Rafael Nadal tries new treatment to prolong career
The Spaniard believes that treatment on his troublesome knees may prolong his career, but admits that the delay in restarting work during the off season has reduced his chances of regaining the Australian Open title in two weeks time.
World number one Rafael Nadal has had new treatment on his troublesome knees which could help him complete a full season on the ATP Tour for the first time since 2011.
The 27-year-old Spaniard also believes that it may prolong his career, but admits that the delay in restarting work during the off season has reduced his chances of regaining the Australian Open title in two weeks time.
Although Nadal would not say precisely what had been done to the semi-permanent injuries, he volunteered only that it was "different" and that he is hopeful about a healthier 2014.
Nadal missed all of the second half of 2012 as well as the first Grand Slam of 2013, in Australia, prompting many predictions that he would never be a world-beater again.
Though he proved these wrong, previous treatments have brought only temporary improvements, and Nadal is mindful that he has reached a crucial phase of his career if he is to fulfil his talent completely.
"I feel that this one really makes me feel more comfortable," he said, when asked what the treatment was. "Because I don't have pain like I had, no?
"It is true that (in 2013) I played a lot of days with anti?inflammatories. But I was able to compete very well once I started. That was my goal and so I was very happy about everything."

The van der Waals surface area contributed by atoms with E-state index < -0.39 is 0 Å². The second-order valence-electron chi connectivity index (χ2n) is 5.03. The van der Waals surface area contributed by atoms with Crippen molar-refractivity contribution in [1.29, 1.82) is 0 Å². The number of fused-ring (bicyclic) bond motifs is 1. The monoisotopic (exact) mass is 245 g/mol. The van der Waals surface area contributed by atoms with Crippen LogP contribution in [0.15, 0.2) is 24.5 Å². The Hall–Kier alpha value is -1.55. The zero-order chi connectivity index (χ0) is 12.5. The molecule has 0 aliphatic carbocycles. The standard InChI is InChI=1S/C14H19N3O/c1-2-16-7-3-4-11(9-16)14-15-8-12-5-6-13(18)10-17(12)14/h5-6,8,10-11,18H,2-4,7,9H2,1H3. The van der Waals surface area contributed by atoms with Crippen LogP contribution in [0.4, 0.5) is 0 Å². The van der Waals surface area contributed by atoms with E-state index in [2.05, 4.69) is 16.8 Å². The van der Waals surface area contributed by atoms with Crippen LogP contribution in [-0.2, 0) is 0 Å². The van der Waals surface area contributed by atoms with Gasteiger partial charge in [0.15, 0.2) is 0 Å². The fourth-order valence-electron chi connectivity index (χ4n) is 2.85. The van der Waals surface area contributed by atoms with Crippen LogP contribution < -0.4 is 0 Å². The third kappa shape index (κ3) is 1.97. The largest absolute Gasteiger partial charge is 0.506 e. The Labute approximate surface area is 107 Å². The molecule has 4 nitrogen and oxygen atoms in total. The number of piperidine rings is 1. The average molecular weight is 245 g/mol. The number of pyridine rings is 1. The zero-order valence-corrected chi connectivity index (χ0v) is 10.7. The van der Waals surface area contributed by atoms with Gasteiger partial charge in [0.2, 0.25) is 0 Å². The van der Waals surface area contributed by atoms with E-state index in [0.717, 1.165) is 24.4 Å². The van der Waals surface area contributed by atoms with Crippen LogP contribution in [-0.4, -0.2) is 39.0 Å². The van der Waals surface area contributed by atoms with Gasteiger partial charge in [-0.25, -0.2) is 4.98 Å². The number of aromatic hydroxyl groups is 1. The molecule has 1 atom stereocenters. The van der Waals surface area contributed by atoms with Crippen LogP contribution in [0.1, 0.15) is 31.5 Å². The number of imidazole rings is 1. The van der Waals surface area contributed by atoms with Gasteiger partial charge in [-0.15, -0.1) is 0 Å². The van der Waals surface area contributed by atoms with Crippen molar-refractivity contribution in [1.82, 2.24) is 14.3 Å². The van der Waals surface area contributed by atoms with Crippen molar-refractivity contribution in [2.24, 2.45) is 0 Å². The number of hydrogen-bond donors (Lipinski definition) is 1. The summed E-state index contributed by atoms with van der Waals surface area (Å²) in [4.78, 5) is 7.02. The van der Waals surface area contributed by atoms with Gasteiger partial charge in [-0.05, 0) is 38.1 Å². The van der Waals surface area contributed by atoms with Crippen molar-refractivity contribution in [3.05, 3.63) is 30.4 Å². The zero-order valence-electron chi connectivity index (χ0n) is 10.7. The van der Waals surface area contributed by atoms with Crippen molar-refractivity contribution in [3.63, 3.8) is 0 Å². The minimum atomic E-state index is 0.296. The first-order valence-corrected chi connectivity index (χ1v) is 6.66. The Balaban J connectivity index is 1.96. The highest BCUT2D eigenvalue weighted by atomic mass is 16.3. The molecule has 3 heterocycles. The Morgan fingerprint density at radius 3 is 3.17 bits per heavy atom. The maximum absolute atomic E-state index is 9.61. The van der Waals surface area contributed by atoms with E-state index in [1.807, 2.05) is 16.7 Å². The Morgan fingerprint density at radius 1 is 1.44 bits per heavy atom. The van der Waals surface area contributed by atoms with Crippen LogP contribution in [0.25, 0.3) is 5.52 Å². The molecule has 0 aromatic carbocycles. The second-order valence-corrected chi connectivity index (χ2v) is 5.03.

However, in 2014 Nadal is hoping anti-inflammatories won't be needed so much. In previous off-seasons he had plasma-rich platelets injected into his knees, but it seems likely that now he has had different kind of injections.
"With this last treatment I feel more comfortable on my knee during the rest of the day," he said. "I feel that I can have a more normal life than I had during the last year and a half, because then I was playing tennis, and the rest of the time just relaxed.
"Although I played good I was not able to enjoy myself practising other sports outside of tennis. For me, that's a very important part of my life. It is true that I am a professional tennis player, but I feel more happy when I am able to do different things."
Even now, though, limitations remain. Though Nadal claims he can comfortably kick a football, he admits he will not play a football match, one of his great loves.
"I haven't played football for the last two years and a half," he said. "I am not confident of that yet. I love to play football more than anything else but today I feel it will not be the right decision to take risks with that, especially since the better feeling in the knees is (only) from a few weeks ago."
All this has left Nadal short of court time. Not till two and a half weeks ago did he start hitting tennis balls again, something which may influence what happens in the first Grand Slam of the season.
"And in the first week I didn't move myself, I was just practising from the middle," he said. "So realistically I have been playing for one week or something, that's all."
That places in perspective his straight sets loss to his friend David Ferrer, the world number three from Spain, in an exhibition event in Abu Dhabi three days ago.
It also raised questions about Nadal's ability to win the Qatar Open title for the first time here this week and his capacity to be ready for the Australian Open in Melbourne in less than two weeks time.
"I am going to try to be competitive from the beginning," he said. "The first two events are very early for me."